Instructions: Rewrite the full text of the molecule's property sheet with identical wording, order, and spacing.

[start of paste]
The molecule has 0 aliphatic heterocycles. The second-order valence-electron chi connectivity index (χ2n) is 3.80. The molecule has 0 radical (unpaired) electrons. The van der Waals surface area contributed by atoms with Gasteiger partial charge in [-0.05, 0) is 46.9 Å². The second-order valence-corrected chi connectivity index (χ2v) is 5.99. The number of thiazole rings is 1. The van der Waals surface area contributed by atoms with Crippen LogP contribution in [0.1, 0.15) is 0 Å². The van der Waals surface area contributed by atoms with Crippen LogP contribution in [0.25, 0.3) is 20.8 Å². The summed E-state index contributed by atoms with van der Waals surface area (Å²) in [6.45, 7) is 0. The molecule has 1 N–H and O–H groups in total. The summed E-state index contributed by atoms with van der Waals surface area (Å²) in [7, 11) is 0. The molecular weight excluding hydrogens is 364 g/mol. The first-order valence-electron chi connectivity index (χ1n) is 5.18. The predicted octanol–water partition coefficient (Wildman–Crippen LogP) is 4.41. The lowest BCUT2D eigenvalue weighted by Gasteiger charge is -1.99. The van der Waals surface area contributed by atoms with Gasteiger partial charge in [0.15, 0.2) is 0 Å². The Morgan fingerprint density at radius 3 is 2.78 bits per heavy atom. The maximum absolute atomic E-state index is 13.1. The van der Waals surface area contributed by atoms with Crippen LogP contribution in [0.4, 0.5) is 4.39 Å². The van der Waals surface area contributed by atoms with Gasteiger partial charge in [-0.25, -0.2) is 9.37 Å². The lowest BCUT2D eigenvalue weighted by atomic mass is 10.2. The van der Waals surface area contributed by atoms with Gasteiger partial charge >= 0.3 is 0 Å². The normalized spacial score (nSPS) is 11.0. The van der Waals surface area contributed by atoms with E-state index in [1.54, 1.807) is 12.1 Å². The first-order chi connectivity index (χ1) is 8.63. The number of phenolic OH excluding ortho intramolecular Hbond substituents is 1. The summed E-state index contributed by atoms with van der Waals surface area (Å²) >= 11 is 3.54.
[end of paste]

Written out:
The molecule has 0 aliphatic heterocycles. The second-order valence-electron chi connectivity index (χ2n) is 3.80. The molecule has 0 radical (unpaired) electrons. The van der Waals surface area contributed by atoms with Gasteiger partial charge in [-0.05, 0) is 46.9 Å². The second-order valence-corrected chi connectivity index (χ2v) is 5.99. The number of thiazole rings is 1. The van der Waals surface area contributed by atoms with Crippen LogP contribution in [0.1, 0.15) is 0 Å². The van der Waals surface area contributed by atoms with Crippen LogP contribution in [0.25, 0.3) is 20.8 Å². The summed E-state index contributed by atoms with van der Waals surface area (Å²) in [6.45, 7) is 0. The molecule has 1 N–H and O–H groups in total. The summed E-state index contributed by atoms with van der Waals surface area (Å²) in [7, 11) is 0. The molecular weight excluding hydrogens is 364 g/mol. The first-order valence-electron chi connectivity index (χ1n) is 5.18. The predicted octanol–water partition coefficient (Wildman–Crippen LogP) is 4.41. The lowest BCUT2D eigenvalue weighted by Gasteiger charge is -1.99. The van der Waals surface area contributed by atoms with Gasteiger partial charge in [0.15, 0.2) is 0 Å². The Morgan fingerprint density at radius 3 is 2.78 bits per heavy atom. The maximum absolute atomic E-state index is 13.1. The van der Waals surface area contributed by atoms with Crippen LogP contribution in [0.4, 0.5) is 4.39 Å². The van der Waals surface area contributed by atoms with Gasteiger partial charge in [-0.25, -0.2) is 9.37 Å². The lowest BCUT2D eigenvalue weighted by atomic mass is 10.2. The van der Waals surface area contributed by atoms with Gasteiger partial charge >= 0.3 is 0 Å². The normalized spacial score (nSPS) is 11.0. The van der Waals surface area contributed by atoms with E-state index in [1.54, 1.807) is 12.1 Å². The first-order chi connectivity index (χ1) is 8.63. The number of phenolic OH excluding ortho intramolecular Hbond substituents is 1. The summed E-state index contributed by atoms with van der Waals surface area (Å²) >= 11 is 3.54.